Sandra D.

# What is the best way to teach a 4th grader with ADD multiplication tables? He struggles with his lack of attention so memorization isn't working.

The school couldn't help and I don't know where to start.

Kevin S.

Someone had brought the page below to my attention within the last few days. She said she found the card game "Peace" described here helpful. (It was actually for her, and she is an older "student")

http://www.wyzant.com/help/math/elementary_math/multiplication

One thought which may also help - if you have access to blocks , coins, poker chips etc (as long as you have at least 144 of them of the same size), try using them to visualize the multiplication problem. For example, if it was 3 x 2, then place one row of 3 chips, then another row of three chips on top of it.

If the student does this on a board (or something moveable), you can then rotate it 90 degrees to show (visually) that 2 x 3 is the same as 3 x 2.

One additional thought... since multiplication is just repeated addition, you could show that one row of 3, added to another row of 3, is the same as 2x3.

Someone once told me "I hear and I forget, I see and I remember, I do and I understand". I also heard once that the more senses you get into the educational process, the faster you'll learn it and the longer you'll retain it.

Just a few thoughts. Good luck.

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03/21/13

Echo Y.

I purchased a "push button" multiplication table for my own daughters when they were learning multiplication.  They both learned the facts so quickly that I thought I had wasted my money.  In reality, it was a wise investment because of the simple "race" to learn the facts so they didn't need to use the table.  Friendly competition can make learning the facts more fun but when peers have passed you by, you must learn to compete with the clock and just keep improving.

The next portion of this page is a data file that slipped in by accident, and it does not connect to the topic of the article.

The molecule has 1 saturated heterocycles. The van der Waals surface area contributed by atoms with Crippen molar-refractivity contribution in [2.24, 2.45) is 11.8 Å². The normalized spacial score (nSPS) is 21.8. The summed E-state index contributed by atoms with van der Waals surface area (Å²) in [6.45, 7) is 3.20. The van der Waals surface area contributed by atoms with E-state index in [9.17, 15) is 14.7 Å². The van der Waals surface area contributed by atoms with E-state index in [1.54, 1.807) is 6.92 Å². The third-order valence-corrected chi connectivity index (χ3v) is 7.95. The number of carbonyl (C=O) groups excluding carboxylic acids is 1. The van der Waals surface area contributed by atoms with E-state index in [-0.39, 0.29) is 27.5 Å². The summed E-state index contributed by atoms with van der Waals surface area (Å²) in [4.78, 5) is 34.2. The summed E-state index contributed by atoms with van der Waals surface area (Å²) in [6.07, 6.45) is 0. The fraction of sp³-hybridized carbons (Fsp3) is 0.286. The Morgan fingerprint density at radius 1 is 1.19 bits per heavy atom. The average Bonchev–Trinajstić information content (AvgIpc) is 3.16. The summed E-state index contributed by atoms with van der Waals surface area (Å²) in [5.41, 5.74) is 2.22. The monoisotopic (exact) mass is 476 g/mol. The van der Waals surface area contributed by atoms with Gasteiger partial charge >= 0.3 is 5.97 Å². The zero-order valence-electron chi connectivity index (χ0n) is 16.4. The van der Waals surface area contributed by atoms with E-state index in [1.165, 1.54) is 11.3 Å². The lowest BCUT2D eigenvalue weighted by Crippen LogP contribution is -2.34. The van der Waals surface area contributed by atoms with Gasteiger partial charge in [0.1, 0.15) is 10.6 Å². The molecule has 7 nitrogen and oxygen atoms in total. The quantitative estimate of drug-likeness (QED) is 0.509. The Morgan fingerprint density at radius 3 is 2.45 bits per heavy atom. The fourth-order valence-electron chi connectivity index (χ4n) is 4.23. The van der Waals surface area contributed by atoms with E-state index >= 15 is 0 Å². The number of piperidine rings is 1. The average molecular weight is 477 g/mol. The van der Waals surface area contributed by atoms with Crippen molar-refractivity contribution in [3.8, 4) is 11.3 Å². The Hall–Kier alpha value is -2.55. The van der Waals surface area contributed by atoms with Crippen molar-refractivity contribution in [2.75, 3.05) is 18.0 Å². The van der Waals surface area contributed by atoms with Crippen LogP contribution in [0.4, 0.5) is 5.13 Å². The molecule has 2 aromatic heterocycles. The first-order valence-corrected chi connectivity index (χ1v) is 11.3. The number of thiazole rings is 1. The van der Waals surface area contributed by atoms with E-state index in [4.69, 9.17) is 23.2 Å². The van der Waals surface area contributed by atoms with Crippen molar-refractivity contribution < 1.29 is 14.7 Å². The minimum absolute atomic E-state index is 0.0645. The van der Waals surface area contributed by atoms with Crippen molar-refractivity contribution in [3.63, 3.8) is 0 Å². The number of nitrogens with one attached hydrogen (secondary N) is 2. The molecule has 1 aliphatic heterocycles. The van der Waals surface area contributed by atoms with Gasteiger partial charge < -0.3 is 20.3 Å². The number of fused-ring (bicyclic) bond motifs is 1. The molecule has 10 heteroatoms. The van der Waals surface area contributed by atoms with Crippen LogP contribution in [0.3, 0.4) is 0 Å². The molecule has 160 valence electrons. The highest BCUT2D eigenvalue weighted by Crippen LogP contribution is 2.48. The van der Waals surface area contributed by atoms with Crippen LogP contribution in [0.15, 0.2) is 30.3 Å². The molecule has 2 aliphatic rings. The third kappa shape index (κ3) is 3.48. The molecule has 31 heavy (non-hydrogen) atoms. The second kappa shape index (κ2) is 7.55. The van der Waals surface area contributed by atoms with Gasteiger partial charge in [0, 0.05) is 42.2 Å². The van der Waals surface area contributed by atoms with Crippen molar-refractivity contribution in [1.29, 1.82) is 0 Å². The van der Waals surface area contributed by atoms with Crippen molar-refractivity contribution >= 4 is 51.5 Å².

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06/30/13

Cindy H.

I feel you! I had two of four children diagnosed with ADHD. The key for me was to make learning fun. The more entertaining it is the more they will learn. Children, especially with challenges like ADHD, learn in a different way. Yes, the attention span is low because it is boring to them. Find a game on the computer, create one with cards, provide rewards, focus on the positive things not on the things not done. Make a big deal when the child focuses, even if it is only for a few minutes. And one last suggestion, don't expect them to fit into the square pegs of traditional learning. Get creative. You will both have much more fun. If you have more questions or if you would like more suggestions feel free to contact me.

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08/12/13

Dart R.

I do not think traditional memorization drill will help at all, he needs a different way of learning that is enjoyable and not stressful for him (or you!).  Have you looked into using multiple intelligences to teach him?